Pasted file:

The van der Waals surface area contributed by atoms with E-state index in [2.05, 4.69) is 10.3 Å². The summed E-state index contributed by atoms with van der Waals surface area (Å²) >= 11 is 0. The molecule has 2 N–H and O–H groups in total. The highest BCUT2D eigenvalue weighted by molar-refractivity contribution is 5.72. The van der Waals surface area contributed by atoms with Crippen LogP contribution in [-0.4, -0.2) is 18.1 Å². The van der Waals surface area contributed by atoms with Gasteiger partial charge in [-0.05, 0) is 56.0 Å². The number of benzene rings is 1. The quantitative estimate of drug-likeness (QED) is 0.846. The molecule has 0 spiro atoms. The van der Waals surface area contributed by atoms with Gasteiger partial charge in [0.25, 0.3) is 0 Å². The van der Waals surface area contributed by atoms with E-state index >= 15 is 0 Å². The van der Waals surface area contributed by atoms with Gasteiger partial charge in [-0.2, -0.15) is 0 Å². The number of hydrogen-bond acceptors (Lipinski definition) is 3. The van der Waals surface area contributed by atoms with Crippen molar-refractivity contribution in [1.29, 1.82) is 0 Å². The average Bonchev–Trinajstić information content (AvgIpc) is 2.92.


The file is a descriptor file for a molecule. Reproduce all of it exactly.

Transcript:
The van der Waals surface area contributed by atoms with E-state index in [2.05, 4.69) is 10.3 Å². The summed E-state index contributed by atoms with van der Waals surface area (Å²) >= 11 is 0. The molecule has 2 N–H and O–H groups in total. The highest BCUT2D eigenvalue weighted by molar-refractivity contribution is 5.72. The van der Waals surface area contributed by atoms with Crippen LogP contribution in [-0.4, -0.2) is 18.1 Å². The van der Waals surface area contributed by atoms with Gasteiger partial charge in [-0.05, 0) is 56.0 Å². The number of benzene rings is 1. The quantitative estimate of drug-likeness (QED) is 0.846. The molecule has 0 spiro atoms. The van der Waals surface area contributed by atoms with Gasteiger partial charge in [0.25, 0.3) is 0 Å². The van der Waals surface area contributed by atoms with E-state index >= 15 is 0 Å². The van der Waals surface area contributed by atoms with Gasteiger partial charge in [-0.2, -0.15) is 0 Å². The number of hydrogen-bond acceptors (Lipinski definition) is 3. The van der Waals surface area contributed by atoms with Crippen molar-refractivity contribution in [1.29, 1.82) is 0 Å². The average Bonchev–Trinajstić information content (AvgIpc) is 2.92.